Eli Lil­ly-backed biotech grabs $100M to dis­patch an­ti­body-oligonu­cleotide con­ju­gates af­ter mus­cu­lar dy­s­tro­phy

Hold up your hand. Make a fist. Now open it. And again.

If you can do it fully and with ease, then the proteins in your hand are likely working properly. If you can’t then they may not be. In people with myotonic muscular dystrophy, something more atomic is going on.

In those folks, the problem is RNA. Certain base pairs repeat far beyond normal, up to 11,000 superfluous letters in some cases. The extended strands form “clumps.” Proteins misform and can’t function properly. They often allow one movement but not the reverse, a condition called myotonia that gives the dystrophy its name.

As­traZeneca sets stage for mar­ket­ing ap­pli­ca­tion with promis­ing piv­otal lu­pus drug da­ta

After fumbling in its first late-stage lupus study, AstraZeneca disclosed that a second pivotal trial testing its experimental drug, anifrolumab, had met the main goal, in August. Earlier this week, the British drugmaker broke out the numbers from its successful study.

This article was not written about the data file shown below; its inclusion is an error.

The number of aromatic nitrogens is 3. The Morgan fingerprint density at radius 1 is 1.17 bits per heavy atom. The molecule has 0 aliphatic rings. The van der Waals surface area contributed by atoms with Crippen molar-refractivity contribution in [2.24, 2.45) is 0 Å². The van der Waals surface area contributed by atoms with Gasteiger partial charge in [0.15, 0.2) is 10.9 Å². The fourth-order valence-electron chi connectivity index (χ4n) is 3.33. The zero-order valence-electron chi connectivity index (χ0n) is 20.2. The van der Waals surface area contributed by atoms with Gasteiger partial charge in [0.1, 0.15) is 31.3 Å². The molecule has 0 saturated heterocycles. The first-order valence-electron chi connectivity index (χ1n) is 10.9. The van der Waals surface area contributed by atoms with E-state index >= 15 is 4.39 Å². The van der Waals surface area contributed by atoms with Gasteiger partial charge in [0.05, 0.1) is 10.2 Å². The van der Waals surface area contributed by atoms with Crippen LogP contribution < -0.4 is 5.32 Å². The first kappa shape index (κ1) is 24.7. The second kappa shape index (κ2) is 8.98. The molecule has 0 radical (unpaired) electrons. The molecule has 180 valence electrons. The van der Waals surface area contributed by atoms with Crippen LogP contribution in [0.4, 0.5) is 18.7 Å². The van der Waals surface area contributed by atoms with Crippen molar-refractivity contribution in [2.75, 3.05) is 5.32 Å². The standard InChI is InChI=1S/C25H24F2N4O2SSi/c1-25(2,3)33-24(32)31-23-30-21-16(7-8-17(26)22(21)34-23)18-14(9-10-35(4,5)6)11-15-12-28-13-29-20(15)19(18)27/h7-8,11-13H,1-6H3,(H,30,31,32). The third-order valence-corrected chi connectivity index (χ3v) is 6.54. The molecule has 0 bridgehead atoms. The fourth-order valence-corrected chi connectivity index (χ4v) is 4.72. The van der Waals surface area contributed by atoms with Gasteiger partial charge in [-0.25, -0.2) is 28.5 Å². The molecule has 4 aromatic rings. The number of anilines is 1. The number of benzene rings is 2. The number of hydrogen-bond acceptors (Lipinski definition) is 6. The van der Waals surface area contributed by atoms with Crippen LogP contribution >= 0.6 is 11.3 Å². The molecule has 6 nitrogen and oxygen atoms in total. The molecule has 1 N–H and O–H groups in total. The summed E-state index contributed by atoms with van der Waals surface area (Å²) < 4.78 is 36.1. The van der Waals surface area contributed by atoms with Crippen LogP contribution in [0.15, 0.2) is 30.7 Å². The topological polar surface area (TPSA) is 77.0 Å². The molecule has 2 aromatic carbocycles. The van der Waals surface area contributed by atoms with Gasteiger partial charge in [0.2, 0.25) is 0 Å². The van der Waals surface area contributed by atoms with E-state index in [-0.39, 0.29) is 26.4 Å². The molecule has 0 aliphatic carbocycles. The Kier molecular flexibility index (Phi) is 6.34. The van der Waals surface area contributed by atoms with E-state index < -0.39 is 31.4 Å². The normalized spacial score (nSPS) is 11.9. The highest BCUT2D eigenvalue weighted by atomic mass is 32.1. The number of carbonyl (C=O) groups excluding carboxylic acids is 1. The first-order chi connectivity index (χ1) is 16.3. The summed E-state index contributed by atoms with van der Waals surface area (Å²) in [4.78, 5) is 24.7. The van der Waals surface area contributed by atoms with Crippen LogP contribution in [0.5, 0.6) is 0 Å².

Last year, anifrolumab failed to meet the main goal of diminishing disease activity in the 460-patient TULIP I study, a 52-week trial that tested two doses of the drug versus a placebo. But in the 373-patient TULIP II study, the higher dose (300 mg) was compared to patients given a placebo — patients in both arms were on baseline standard care.

FDA Vas­cepa re­view spot­lights new safe­ty sig­nals, pos­si­ble min­er­al oil spoil­er as Amarin hunts a block­buster ap­proval

An in-house FDA review of Amarin’s Vascepa raises a set of hurdles the biotech will have to clear if the biotech expects to get the long-awaited FDA approval that could set it on a path to superstar status. But it appears that Amarin has survived another potential setback without introducing a major new threat to its prospects.

The stakes don’t get much higher, with analysts saying a win this week for Amarin could lead to billions in new sales — provided the agency stamps it with an OK. And investors liked what they say in the FDA review this morning, bumping the stock $AMRN 17%.

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FDA puts Sol­id Bio’s lead gene ther­a­py pro­gram on hold — again — af­ter an­oth­er pa­tient is hurt by SGT-001

Solid Biosciences continues to be plagued by safety issues.

Close to 18 months after the gene therapy biotech was able to quickly shed an FDA hold on their lead Duchenne muscular dystrophy program for SGT-001, regulators have stepped back in to force another halt after another patient was hit hard by a set of serious adverse events remarkably similar to the first set.